Triple Handshake Cookie Cutter

Published: 2014-03-04
Last Updated: 2014-03-04 20:42:44 UTC
by Daniel Wesemann (Version: 1)
2 comment(s)

Researches have released a paper describing several vulnerabilities in TLS (Transport Layer Security). Some of the attacks have been known for a while, but the paper combines and explains them nicely, and also adds a couple of really clever new ideas. The tricks rely on cutting sessions off and re-starting them in a way that client and server end up with a different (security) state. The full research is available here The good news is that (a) the main impact is apparently limited to connections that use client-side certificates, which is rare, and (b) the researchers have informed the browser vendors early on, and some browsers and TLS libraries are already patched.

Keywords: Renegotiation TLS
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ISC StormCast for Tuesday, March 4th 2014


Published: 2014-03-04
Last Updated: 2014-03-04 01:08:10 UTC
by Daniel Wesemann (Version: 1)
9 comment(s)

Yes, Windows XP is about to Xpire. This sunset has been a while in the making, and has even been paused so that the world could admire it a while longer. But now, it really is upon us, on April 8, the earth rotation will stop for a second or three, and then move on.

If you don't know whether you are running Windows XP, you are probably not reading SANS ISC, but for the off chance that you are, Microsoft now have a cute site to tell you. I wonder how many Mac users connect to that site, just to make sure :).

If you are still running XP anywhere, the current MSFT Blog states that users of XP who have "auto-update" turned on will see a *Warning* come March 8. So ... expect grandma to call and ask about the weird pop-up. It was anyway overdue that you talked to her. Kudos to Microsoft for keeping us connected with our family!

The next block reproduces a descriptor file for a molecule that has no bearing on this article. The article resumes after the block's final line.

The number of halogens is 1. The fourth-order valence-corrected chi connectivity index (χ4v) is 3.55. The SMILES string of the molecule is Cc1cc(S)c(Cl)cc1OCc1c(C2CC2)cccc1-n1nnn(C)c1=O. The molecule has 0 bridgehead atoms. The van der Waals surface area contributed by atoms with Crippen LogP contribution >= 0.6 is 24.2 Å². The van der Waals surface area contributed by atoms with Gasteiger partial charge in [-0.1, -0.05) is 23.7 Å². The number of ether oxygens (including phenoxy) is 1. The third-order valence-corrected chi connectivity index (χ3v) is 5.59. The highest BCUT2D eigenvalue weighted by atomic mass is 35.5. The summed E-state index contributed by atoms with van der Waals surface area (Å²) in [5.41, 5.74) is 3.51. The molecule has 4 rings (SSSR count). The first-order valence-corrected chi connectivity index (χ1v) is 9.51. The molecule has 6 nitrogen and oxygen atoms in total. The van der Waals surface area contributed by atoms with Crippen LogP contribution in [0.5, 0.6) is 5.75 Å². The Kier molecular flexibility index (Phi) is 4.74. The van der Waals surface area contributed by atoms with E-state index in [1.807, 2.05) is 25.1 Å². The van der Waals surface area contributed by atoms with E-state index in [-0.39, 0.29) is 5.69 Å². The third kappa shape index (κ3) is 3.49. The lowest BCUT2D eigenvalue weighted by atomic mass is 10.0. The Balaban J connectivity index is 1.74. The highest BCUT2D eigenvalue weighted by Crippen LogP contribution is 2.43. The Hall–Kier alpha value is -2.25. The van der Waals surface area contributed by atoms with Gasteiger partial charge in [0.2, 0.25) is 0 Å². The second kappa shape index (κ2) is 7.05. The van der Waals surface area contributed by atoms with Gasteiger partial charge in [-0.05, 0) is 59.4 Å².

Long story short: If you are still on XP, get off it. The mentioned blog is now even offering migration tools, though that "free" offer is somewhat of a trojan: If you want to move applications in addition to your data, it comes with a 23$ price tag. But why anyone would opt to "migrate" applications rather than go for a clean re-install is anyway beyond me .. as is using a "migration tool" black-box without knowing what is actually being migrated.

Here's my XP migration 101:

  1. Determine if your box can run Windows 7 (enough muscle and memory). Yes, I wrote Windows 7. Who wants Windows 8, anyway?
  2. If no, buy a new computer. Not necessarily a PC. Then go to step 8.
  3. If yes, get yourself a new Hard Drive that fits, and a USB drive enclosure for the disk that is currently in the box.
  4. You'll need to buy a new OS. It doesn't come for free. You might find out that you have to buy Windows 8 after all, because Windows 7 supply is artificially shortened. Well, you had it coming. Life punishes he who is late. What were you waiting for? If the price tag of disk+enclosure+OS turns out bigger than buying a new computer, go to step 2.
  5. Install the new HD, and the new OS onto it.
  6. Boot the new OS. It probably won't bluescreen. Reinstall only the ~five applications that you remember using in the past two weeks or so.
  7. Attach the old HD via USB
  8. Manually copy whatever you still need of your data over. Be skimpy, you can always go back to the original disk if something vital is missing.
  9. Enjoy, sort of.


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